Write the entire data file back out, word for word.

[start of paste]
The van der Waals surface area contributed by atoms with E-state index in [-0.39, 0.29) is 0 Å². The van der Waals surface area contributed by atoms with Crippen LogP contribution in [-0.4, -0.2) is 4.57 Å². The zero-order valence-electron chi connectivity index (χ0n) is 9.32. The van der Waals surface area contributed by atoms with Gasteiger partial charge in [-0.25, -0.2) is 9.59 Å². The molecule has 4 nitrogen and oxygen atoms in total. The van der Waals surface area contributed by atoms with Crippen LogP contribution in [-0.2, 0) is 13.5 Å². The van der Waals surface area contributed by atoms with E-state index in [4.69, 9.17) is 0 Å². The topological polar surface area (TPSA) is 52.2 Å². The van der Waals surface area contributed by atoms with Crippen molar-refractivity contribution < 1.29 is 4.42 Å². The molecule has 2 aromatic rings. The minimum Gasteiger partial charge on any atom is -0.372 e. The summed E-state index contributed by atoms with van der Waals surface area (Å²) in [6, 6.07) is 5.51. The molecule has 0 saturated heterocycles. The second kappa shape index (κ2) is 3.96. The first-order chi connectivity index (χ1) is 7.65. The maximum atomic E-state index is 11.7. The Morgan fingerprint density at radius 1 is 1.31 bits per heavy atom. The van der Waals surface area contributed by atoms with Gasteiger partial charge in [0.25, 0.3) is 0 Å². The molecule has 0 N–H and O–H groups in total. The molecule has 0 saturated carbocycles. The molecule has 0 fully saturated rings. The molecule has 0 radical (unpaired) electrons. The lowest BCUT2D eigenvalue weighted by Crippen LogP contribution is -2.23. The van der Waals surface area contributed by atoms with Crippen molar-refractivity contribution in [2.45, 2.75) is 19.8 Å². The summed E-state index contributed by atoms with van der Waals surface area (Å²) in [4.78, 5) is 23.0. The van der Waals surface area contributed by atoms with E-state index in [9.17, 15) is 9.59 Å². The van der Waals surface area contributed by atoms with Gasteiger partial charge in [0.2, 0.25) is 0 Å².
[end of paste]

The van der Waals surface area contributed by atoms with E-state index in [-0.39, 0.29) is 0 Å². The van der Waals surface area contributed by atoms with Crippen LogP contribution in [-0.4, -0.2) is 4.57 Å². The zero-order valence-electron chi connectivity index (χ0n) is 9.32. The van der Waals surface area contributed by atoms with Gasteiger partial charge in [-0.25, -0.2) is 9.59 Å². The molecule has 4 nitrogen and oxygen atoms in total. The van der Waals surface area contributed by atoms with Crippen LogP contribution in [-0.2, 0) is 13.5 Å². The van der Waals surface area contributed by atoms with E-state index in [4.69, 9.17) is 0 Å². The topological polar surface area (TPSA) is 52.2 Å². The van der Waals surface area contributed by atoms with Crippen molar-refractivity contribution < 1.29 is 4.42 Å². The molecule has 2 aromatic rings. The minimum Gasteiger partial charge on any atom is -0.372 e. The summed E-state index contributed by atoms with van der Waals surface area (Å²) in [6, 6.07) is 5.51. The molecule has 0 saturated heterocycles. The second kappa shape index (κ2) is 3.96. The first-order chi connectivity index (χ1) is 7.65. The maximum atomic E-state index is 11.7. The Morgan fingerprint density at radius 1 is 1.31 bits per heavy atom. The van der Waals surface area contributed by atoms with Gasteiger partial charge in [0.25, 0.3) is 0 Å². The molecule has 0 N–H and O–H groups in total. The molecule has 0 saturated carbocycles. The molecule has 0 fully saturated rings. The molecule has 0 radical (unpaired) electrons. The lowest BCUT2D eigenvalue weighted by Crippen LogP contribution is -2.23. The van der Waals surface area contributed by atoms with Crippen molar-refractivity contribution in [2.45, 2.75) is 19.8 Å². The summed E-state index contributed by atoms with van der Waals surface area (Å²) in [4.78, 5) is 23.0. The van der Waals surface area contributed by atoms with E-state index in [9.17, 15) is 9.59 Å². The van der Waals surface area contributed by atoms with Gasteiger partial charge in [0.2, 0.25) is 0 Å².